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UK weather: Temperatures to hit 24C as lockdown eases
27 March 2021, 08:50 | Updated: 27 March 2021, 18:26
Some Brits could be basking in temperatures as hot as 24C this week as England's "stay at home" order ends.
A wet start to the weekend across the country is expected to lead into a potentially record-breaking hot spell, with the Mercury possibly hitting 24C in south-east England by Tuesday.
That could make it only the second day in March that the temperature has reached this high in records going back to 1884.
The maximum temperature recorded in March was 25.6C, on March 29 1968 at Mepal in Cambridgeshire.
Met Office spokesman Grahame Madge said: "Temperatures of 24C or above have only been recorded on one day in March - March 29 1968 - when a range of stations recorded high temperatures, with the maximum being 25.6C at Mepal in Cambridgeshire.
"Therefore if temperatures rise to 24C next week, that will be only the second day in records going back to 1884 that the UK has seen a March temperature reach 24C."
From Monday, those in England will be able to meet in groups up to six from two households, as long as they are in outdoor spaces.
The nation has been in a third national lockdown since early January, with people only allowed to see one other person from another household.
From Monday, residents in England should be able to:
- Follow the rule of six - you will be allowed to meet up in groups of six, or two households, again outdoors. No meeting in homes is permitted.
- Outdoor sport and leisure facilities can resume business.
- Organised outdoor sports for children and adults are permitted again.
- Outdoor parent and child groups, with a maximum of 15 parents, can take place.
In Wales, the "stay local" message has been lifted, and the tourism sector will be able to start re-opening from today.
The rules changing from Saturday include:
- Organised outdoor activities and sports for children and under
- 18s to take place and up to six people from two different households to meet and exercise outdoors.
- Self-contained holiday accommodation, including hotels with en-suite facilities and room service, will be able to reopen to people from the same household or support bubble.
- Six people from two different households, excluding children under 11, will be able to meet and exercise outdoors and in private gardens;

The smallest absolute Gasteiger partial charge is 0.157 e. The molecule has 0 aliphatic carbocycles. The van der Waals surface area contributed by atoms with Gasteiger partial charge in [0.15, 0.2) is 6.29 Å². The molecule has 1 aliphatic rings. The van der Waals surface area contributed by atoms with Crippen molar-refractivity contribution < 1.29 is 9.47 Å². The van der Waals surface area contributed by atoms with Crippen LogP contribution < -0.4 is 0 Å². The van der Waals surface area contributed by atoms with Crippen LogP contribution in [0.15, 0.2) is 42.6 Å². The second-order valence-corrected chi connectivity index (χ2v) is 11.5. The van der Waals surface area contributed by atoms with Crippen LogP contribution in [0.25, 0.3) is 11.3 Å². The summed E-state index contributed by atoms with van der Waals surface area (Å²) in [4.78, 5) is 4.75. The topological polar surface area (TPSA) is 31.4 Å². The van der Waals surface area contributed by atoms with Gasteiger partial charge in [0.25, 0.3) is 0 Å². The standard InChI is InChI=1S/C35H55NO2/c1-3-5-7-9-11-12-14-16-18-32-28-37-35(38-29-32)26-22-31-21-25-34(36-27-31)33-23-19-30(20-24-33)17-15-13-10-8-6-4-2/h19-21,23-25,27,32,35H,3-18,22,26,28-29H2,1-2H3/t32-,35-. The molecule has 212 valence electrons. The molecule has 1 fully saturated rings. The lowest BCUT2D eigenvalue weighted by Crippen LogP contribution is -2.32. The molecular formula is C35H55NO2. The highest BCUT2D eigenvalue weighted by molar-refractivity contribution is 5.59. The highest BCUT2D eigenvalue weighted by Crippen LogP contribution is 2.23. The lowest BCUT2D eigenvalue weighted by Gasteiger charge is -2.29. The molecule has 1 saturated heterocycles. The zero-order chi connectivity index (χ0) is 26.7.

- Organised outdoor activities and sports for children and under 18s will be able to resume;- Limited opening of outdoor areas of some historic places and gardens;
- Libraries and archives will be able to re-open.
The Met Office said that while Friday will be a cold night most areas will remain above freezing except sheltered locations in northern England and Scotland which could see dips down to minus 1C or minus 2C.
There will be some wintry showers in places with some lying snow possible over hills further north, while Saturday will start off cold with a risk of frost.
But following the cold snap, the weather will split along north and south lines, the Met Office said.
The northern half of Britain will see strong winds and heavy rain, particularly in parts of western Scotland where a Yellow warning for rain is in force for 48 hours from 6pm on Sunday.
People in these regions can expect to see 80-100mm of rainfall with the potential for 150-250mm over the highest ground, the Met Office said.
Meanwhile, in sheltered central and southern parts of the UK the weather will be calmer, with temperatures climbing to highs in the low 20Cs, the Met Office said.
"No immediate plan" to introduce vaccine passports for pubs.
Met Office Chief Meteorologist Andy Page said: "From Saturday we are going to see a change in weather across the UK, with the northern and southern parts of Britain experiencing quite marked differences.
"The northern half of Britain will see strong winds and heavy rain, especially in parts of Western Scotland where a Yellow warning for rain will be in force for 48 hours from 6pm on Sunday evening.
"However, in sheltered central and southern parts of the UK, weather conditions will be much calmer with temperatures climbing in the March sunshine to highs into the low 20s, with the possibility of 24C in south-east England by Tuesday."
The Met Office said that the weather is expected to change again from the middle of the week, with signs that cold air from the north could bring another dip in temperatures for Easter weekend.
There is also the risk of some wintry showers in the North East, forecasters added.
The coldest Easter weekend on record was in 2013 when minus 12.5C was recorded at Braemar in Aberdeenshire, on Easter Sunday, while the deepest snow recorded at Easter was on Good Friday came in 2010 when 36cm was measured at Strathdearn, Inverness-shire.
The wettest Easter was in 1991 when 108.7mm of rainfall was recorded at Seatoller, in Cumbria, on Easter Monday.